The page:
The record below shows many instances in which the defendants failed to use the CarMax name in the ordinary course of business. During the relevant time period, for example, there was no listing for CarMax in the phone book, and employees at the Willoughby auto center answered the phone as "Budget" or "AutoCredit" and not CarMax. It was not until mid-1996 that the term CarMax was used to answer phones. The defendants claim that their licensing agreement with Budget prohibited them from using anything but the Budget name to identify the defendants' Willoughby operation over the phone. Furthermore, the defendants' business cards for their Willoughby auto operation also contained the Budget name rather than CarMax. The defendants admitted as well that they never used the CarMax name in any printed advertisements during the relevant time period. Instead, the defendants used the Budget name when advertising their Willoughby operation because they believed that this nationally known name was more powerful than the CarMax name. It was also undisputed at trial that the sign in front of the defendants' Willoughby operation read "Budget" and was not changed to read "CarMax" until 1996. Finally, the defendants did not offer any testimony from ordinary consumers on their association of the defendants' Willoughby operation with the CarMax name. Circuit City, however, submitted a copy of a consumer's complaint filed against the defendants in an unrelated lawsuit in which the defendants' Willoughby operation is referred to as "Budget Car Sales." The consumer brought the complaint against the defendants' used car operation.
The record below also shows that the defendants' franchise agreement with Budget Rent A Car was between AAG, Inc. (i.e., Artz Auto Group) and Budget. In pre-trial discovery, the agreement was produced to Circuit City accompanied by a letter written from Philip Artz to Budget dated December 1, 1990 requesting that Budget replace "AAG, Inc." with "CarMax" on the agreement. Philip Artz later conceded that this letter was not an original and that he had actually created it sometime in February or March 1997. The defendants did not reveal that the letter was not an original or a copy until the day before the trial was first scheduled to begin. At trial, the defendants offered no evidence that the original December 1, 1990 letter was ever received by Budget.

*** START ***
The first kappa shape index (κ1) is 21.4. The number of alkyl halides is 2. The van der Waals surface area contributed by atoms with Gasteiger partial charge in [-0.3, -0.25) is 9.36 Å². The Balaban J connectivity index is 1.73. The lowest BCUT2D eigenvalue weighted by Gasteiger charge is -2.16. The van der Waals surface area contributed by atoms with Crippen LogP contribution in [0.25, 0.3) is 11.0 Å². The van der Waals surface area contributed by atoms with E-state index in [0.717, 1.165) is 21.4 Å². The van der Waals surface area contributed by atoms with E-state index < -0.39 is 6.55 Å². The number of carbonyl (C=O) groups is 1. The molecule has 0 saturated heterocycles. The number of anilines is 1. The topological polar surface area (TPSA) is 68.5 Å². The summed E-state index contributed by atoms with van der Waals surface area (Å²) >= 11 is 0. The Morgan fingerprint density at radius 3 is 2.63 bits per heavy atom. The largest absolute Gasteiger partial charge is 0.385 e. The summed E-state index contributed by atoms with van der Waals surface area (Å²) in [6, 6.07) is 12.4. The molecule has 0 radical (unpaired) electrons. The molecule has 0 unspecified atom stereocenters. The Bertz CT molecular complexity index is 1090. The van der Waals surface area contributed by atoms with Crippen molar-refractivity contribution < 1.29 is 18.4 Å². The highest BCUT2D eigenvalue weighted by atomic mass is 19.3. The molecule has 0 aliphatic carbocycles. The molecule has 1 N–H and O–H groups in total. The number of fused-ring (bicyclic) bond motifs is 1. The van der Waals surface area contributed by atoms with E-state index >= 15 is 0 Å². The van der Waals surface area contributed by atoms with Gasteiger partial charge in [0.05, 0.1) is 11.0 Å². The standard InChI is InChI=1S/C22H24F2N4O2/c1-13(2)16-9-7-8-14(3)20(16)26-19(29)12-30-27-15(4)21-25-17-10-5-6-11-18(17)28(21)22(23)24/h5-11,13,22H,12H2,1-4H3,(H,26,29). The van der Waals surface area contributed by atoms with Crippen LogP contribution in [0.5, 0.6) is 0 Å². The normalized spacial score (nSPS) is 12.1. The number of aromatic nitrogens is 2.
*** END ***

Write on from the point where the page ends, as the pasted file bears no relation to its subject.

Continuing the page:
There was also testimony at trial respecting the defendants' fraud counterclaim against Circuit City. The defendants' counterclaim was based on allegations that Circuit City obtained its federal registration of the CarMax mark through fraudulent means. Section One of the Lanham Act requires registrants to make a verified statement that they are unaware of superior rights to the mark for which they seek registration. See 15 U.S.C.A. § 1051(a)(1)(A), (b)(1)(A). A Circuit City officer, Mark O'Neil, made this verified statement in 1993. O'Neil's statement read:
"to the best of [O'Neil's] knowledge and belief, no other person, firm, corporation or association has the right to use said mark in commerce either in the identical form or in such near resemblance thereto as to be likely when used in connection with the goods or services of such other person to cause confusion or to cause mistake, or to deceive."